The difference between a push button and selector switch is the operator mechanism. A selector switch operator is rotated (instead of pushed) to open and close contacts of the attached contact block. Switch positions are established by turning the operator knob right or left. These switches may have two or more selector positions, with either maintained contact position or spring return to give momentary contact operation.
The circuit of Ill. 11 is an example of a three-position selector switch used to select three different operating modes for control of a pump motor. The operation of the circuit can be summarized as follows:
• In the HAND position, the pump can be started by closing the manual control switch. It can be stopped by opening the manual control switch or selecting the OFF position of the selector switch. The liquid level switch has no effect in either the HAND or OFF position.
• When AUTO is selected, the liquid-level switch controls the pump. At a predetermined level the liquid level switch will close, starting the pump. At another predetermined level, the liquid level switch will open, stopping the pump.
• The selector switch contact position and resultant state are identified by means of the table shown.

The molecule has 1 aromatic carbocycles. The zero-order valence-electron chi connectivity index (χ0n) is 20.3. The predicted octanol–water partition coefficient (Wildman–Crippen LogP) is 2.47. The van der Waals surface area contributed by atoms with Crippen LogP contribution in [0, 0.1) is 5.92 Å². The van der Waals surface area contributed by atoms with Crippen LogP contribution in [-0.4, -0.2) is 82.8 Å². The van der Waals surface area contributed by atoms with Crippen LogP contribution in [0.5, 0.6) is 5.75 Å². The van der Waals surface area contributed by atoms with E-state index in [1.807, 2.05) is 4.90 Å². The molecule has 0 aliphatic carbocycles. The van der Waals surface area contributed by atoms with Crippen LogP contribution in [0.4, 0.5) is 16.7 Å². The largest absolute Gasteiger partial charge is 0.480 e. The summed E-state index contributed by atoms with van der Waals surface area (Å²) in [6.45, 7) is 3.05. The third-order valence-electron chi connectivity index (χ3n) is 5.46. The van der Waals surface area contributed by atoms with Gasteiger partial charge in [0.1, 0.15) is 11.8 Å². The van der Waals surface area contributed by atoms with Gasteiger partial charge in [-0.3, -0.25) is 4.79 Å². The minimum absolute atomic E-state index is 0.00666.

Contacts are marked as A and B, while positions are marked as 1, 2, and 3. An X in the table indicates the contact is closed at that particular position.
A drum switch consists of a set of moving contacts and a set of stationary contacts that open and close as the shaft is rotated. Reversing drum switches are designed to start and reverse motors by connecting them directly across the line. The drum switch may be used with squirrel-cage motors; single-phase motors designed for reversing service; and series, shunt, and compound DC motors. Ill. 12 shows how a drum switch is wired to reverse the direction of rotation of a three-phase motor.
Reversal of the direction of rotation is accomplished by interchanging two of the three main power lines to the motor. The internal switching arrangements and resulting motor connections, for forward and reverse, are shown in the tables. Note that the drum switch is used only as a means for controlling the direction of rotation of the motor and does not provide overcurrent or over load protection. A good rule for most motors is that they should be allowed to come to a complete stop before you reverse their direction.
1. List three examples of primary motor control devices.
2. List three examples of pilot motor control devices.
3. What do the terms normally open and normally closed refer to when used in defining the switching action of a pushbutton switch?
4. The types of enclosures used to house motor control devices have been standardized by NEMA. What criteria are used to classify NEMA enclosure types?
5. Name the three basic parts of a standard pushbutton assembly.
6. Compare the operation of momentary and maintained pushbutton operators.
7. What is the OSHA requirement for resetting emergency stop switches?
8. A pilot light is to be connected to indicate when a magnetic starter is energized. Across what component of the circuit should the pilot light be connected?
9. Explain how a push-to-test pilot light operates.